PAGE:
A collection writings and thoughts by artist Gary Llama.

Thoughts on NSA revelations

I’d like to talk a little about the recent leak that confirmed the NSA has been monitoring american conversations.

  • I have been concerned for a while now about the concentration of private data into a few corporate hands. This prompted me to start Responsible Analytics in 2008, and has been responsible for my own ficklness with depending on accounts with these large companies. Even without the NSA peeping in, just the corporate exploitation of this data should be worrisome enough.
  • This issue hinges around the expectation of Privacy by the average citizen. Did citizens signing up for Facebook, Gmail, Yahoo Mail, Hotmail, expect their “private” email and messaging to be accessed by NSA? The law has defined privacy as the “Reasonable Expectation” a citizen would have, so whether it’s a violation should be judged by that.
  • The recent CNN poll claiming 56% of american’s support the NSA’s actions: I’m not surprised, but I am saddened. I believe the American public does not understand the long standing privacy implications of this action being deemed acceptable, nor understand the legal, technical, and business implications for both americans and the rest of the world, in NSA being able to monitor these systems. But as Congress itself has been slow to understand anything remotely technical, I am not suprised other people have a hard time.

But I do understand it, and over the years, I have spent a lot of time thinking, reading, and talking with folks about this type of thing, here are my thoughts:

  1. Our digital devices track everything about us. Saying it’s OK for anybody to collect data from them destroys our potential for any privacy, ever. It means the choice will be 1) technology or 2) privacy. I believe the rational choice would be a middle ground between the two, much like what most americans probably believed they were making when they purchased these devices. The reality is that, today the choice is, as neil postman put it, a Faustian bargain, trading privacy for technology. And while that is up to each of us to make, what about those, like me, whom have a school email account I am required to use, run by a company whom gives the NSA access to it’s system? Where is my choice? It is to either go to school, or have privacy. No one in a “free” country should ever have to make that choice.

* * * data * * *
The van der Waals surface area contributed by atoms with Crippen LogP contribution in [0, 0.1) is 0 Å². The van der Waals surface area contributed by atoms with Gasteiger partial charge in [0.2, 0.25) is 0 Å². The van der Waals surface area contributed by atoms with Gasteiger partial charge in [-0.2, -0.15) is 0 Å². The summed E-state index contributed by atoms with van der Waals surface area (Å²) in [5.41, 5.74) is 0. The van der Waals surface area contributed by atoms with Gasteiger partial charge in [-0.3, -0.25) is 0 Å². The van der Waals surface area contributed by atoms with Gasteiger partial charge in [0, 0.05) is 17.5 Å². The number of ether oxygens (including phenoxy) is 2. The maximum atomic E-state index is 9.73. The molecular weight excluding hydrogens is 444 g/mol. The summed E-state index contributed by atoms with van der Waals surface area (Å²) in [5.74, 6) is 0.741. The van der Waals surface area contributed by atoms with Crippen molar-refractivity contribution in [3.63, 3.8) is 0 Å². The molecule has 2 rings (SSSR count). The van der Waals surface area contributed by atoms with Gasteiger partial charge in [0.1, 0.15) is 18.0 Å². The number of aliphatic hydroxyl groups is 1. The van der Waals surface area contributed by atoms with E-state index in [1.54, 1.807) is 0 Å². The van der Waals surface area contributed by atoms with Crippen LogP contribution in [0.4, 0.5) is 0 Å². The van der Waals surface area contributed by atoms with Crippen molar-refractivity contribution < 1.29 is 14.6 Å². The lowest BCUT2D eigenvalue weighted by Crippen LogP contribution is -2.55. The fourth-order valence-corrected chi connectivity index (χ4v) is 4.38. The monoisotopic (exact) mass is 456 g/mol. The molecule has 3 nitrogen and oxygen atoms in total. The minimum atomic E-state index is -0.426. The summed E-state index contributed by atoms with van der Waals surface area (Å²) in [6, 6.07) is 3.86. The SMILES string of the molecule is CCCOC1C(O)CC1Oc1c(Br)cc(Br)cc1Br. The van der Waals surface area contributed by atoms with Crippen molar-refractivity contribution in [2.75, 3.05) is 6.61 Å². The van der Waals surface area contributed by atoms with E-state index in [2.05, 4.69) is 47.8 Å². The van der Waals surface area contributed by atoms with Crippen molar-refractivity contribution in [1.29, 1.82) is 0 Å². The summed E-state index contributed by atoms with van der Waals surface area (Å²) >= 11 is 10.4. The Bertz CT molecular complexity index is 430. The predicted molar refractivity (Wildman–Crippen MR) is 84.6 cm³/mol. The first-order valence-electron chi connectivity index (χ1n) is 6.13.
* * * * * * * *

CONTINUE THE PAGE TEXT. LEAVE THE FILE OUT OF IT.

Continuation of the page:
2. It puts at risk citizens of all nations to surveillance by US Intelligence. Why care about that? It means that future web companies (like Facebook, Google, Yahoo) will have big incentives to not start there businesses here in the US, as doing so will subject their worldwide user base to the surveillance of one nation. This is a huge issue. It also means the sales of devices that depend on these services, will extend such tradeoffs when they are purchased. This then retards society from technology and creates a new class of users, those with the tech will be those willing to trade away privacy. In an evolutionary sense, it means future products and services would be more willing to trade more of the same. Bye Bye Choice, Bye Bye Freedom.
  3. Letting the NSA collect data violates our rules that the military cannot be used domestically against citizens. The NSA is not the FBI. They are military in nature, and military in technology. This is the digital equivelant to an M1 Abrams tank, an armed apache helicopter, coming into our cities daily. When the FBI, a police operation, wants to tap something, they have to do it in a small, targeted scale. It requires warrants, it requires effort. In short, it is closer to the letter of the law. What NSA is doing, would technically require martial law to be declared in order to fully do it legally. This should concern the hell out of anyone who likes the constitution.

I’m sure I will have more thoughts about this in the future. I’d just like to close saying this: I believe the goal of a government should be to enable it’s citizens to enjoy a good, free, life. That means doing work that enables opportunities for it’s citizens, that creates a fertile ground in both rights and economic opportunity for imagination to be indulged, and dreams to be realized, among all of it’s people. And I don’t see the NSA’s actions to be in line with that at all.

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Llamatism is a collection of things, a cabinet of curiosities, and reports from explorations on things, by Gary Llama.

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